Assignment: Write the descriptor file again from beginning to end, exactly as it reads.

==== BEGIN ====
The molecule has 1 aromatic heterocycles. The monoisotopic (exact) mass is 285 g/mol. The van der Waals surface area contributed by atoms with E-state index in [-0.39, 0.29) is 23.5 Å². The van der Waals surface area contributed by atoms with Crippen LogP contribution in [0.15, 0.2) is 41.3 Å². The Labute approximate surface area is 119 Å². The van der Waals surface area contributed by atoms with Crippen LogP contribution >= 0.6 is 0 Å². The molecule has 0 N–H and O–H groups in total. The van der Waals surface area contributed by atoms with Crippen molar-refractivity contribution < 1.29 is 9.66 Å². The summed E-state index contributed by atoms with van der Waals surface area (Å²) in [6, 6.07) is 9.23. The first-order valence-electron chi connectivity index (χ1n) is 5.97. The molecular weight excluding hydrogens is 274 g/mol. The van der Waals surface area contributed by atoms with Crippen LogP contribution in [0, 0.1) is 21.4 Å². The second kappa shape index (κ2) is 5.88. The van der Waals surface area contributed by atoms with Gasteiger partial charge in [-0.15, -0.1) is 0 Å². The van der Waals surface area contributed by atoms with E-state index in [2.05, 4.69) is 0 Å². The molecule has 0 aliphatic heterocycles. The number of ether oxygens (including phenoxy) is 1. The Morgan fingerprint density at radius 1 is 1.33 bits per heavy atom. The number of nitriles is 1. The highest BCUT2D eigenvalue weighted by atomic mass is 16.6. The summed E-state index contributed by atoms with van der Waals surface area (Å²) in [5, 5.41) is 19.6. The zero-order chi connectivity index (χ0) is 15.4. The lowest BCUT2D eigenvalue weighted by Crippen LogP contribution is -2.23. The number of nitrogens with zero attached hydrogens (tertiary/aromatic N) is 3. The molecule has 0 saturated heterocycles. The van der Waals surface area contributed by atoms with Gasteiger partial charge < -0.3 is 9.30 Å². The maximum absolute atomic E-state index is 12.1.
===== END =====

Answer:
The molecule has 1 aromatic heterocycles. The monoisotopic (exact) mass is 285 g/mol. The van der Waals surface area contributed by atoms with E-state index in [-0.39, 0.29) is 23.5 Å². The van der Waals surface area contributed by atoms with Crippen LogP contribution in [0.15, 0.2) is 41.3 Å². The Labute approximate surface area is 119 Å². The van der Waals surface area contributed by atoms with Crippen LogP contribution >= 0.6 is 0 Å². The molecule has 0 N–H and O–H groups in total. The van der Waals surface area contributed by atoms with Crippen molar-refractivity contribution < 1.29 is 9.66 Å². The summed E-state index contributed by atoms with van der Waals surface area (Å²) in [6, 6.07) is 9.23. The first-order valence-electron chi connectivity index (χ1n) is 5.97. The molecular weight excluding hydrogens is 274 g/mol. The van der Waals surface area contributed by atoms with Crippen LogP contribution in [0, 0.1) is 21.4 Å². The second kappa shape index (κ2) is 5.88. The van der Waals surface area contributed by atoms with Gasteiger partial charge in [-0.15, -0.1) is 0 Å². The van der Waals surface area contributed by atoms with E-state index in [2.05, 4.69) is 0 Å². The molecule has 0 aliphatic heterocycles. The number of ether oxygens (including phenoxy) is 1. The Morgan fingerprint density at radius 1 is 1.33 bits per heavy atom. The number of nitriles is 1. The highest BCUT2D eigenvalue weighted by atomic mass is 16.6. The summed E-state index contributed by atoms with van der Waals surface area (Å²) in [5, 5.41) is 19.6. The zero-order chi connectivity index (χ0) is 15.4. The lowest BCUT2D eigenvalue weighted by Crippen LogP contribution is -2.23. The number of nitrogens with zero attached hydrogens (tertiary/aromatic N) is 3. The molecule has 0 saturated heterocycles. The van der Waals surface area contributed by atoms with Gasteiger partial charge < -0.3 is 9.30 Å². The maximum absolute atomic E-state index is 12.1.